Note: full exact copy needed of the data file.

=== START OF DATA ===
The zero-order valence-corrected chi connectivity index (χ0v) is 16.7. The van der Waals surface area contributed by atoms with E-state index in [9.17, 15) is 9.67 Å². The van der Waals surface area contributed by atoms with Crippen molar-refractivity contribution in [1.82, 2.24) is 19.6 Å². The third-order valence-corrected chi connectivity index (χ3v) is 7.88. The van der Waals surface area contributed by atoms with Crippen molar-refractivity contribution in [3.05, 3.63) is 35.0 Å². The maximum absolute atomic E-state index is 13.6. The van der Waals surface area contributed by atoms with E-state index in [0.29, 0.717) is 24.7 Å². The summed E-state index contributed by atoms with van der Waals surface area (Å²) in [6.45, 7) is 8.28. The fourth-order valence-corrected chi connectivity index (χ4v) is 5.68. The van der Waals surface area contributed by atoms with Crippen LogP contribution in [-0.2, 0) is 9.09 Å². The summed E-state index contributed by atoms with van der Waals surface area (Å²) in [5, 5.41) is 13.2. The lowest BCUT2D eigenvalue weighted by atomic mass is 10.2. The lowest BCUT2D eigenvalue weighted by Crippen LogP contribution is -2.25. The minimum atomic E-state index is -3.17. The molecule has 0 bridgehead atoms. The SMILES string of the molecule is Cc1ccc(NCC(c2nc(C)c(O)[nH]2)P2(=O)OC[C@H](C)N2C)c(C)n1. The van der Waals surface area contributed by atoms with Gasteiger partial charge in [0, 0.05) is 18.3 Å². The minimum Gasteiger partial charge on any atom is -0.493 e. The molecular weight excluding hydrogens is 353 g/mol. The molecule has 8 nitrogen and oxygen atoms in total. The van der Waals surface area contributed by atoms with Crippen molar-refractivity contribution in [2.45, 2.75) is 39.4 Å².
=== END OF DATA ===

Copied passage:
The zero-order valence-corrected chi connectivity index (χ0v) is 16.7. The van der Waals surface area contributed by atoms with E-state index in [9.17, 15) is 9.67 Å². The van der Waals surface area contributed by atoms with Crippen molar-refractivity contribution in [1.82, 2.24) is 19.6 Å². The third-order valence-corrected chi connectivity index (χ3v) is 7.88. The van der Waals surface area contributed by atoms with Crippen molar-refractivity contribution in [3.05, 3.63) is 35.0 Å². The maximum absolute atomic E-state index is 13.6. The van der Waals surface area contributed by atoms with E-state index in [0.29, 0.717) is 24.7 Å². The summed E-state index contributed by atoms with van der Waals surface area (Å²) in [6.45, 7) is 8.28. The fourth-order valence-corrected chi connectivity index (χ4v) is 5.68. The van der Waals surface area contributed by atoms with Crippen LogP contribution in [-0.2, 0) is 9.09 Å². The summed E-state index contributed by atoms with van der Waals surface area (Å²) in [5, 5.41) is 13.2. The lowest BCUT2D eigenvalue weighted by atomic mass is 10.2. The lowest BCUT2D eigenvalue weighted by Crippen LogP contribution is -2.25. The minimum atomic E-state index is -3.17. The molecule has 0 bridgehead atoms. The SMILES string of the molecule is Cc1ccc(NCC(c2nc(C)c(O)[nH]2)P2(=O)OC[C@H](C)N2C)c(C)n1. The van der Waals surface area contributed by atoms with Gasteiger partial charge in [0, 0.05) is 18.3 Å². The minimum Gasteiger partial charge on any atom is -0.493 e. The molecular weight excluding hydrogens is 353 g/mol. The molecule has 8 nitrogen and oxygen atoms in total. The van der Waals surface area contributed by atoms with Crippen molar-refractivity contribution in [2.45, 2.75) is 39.4 Å².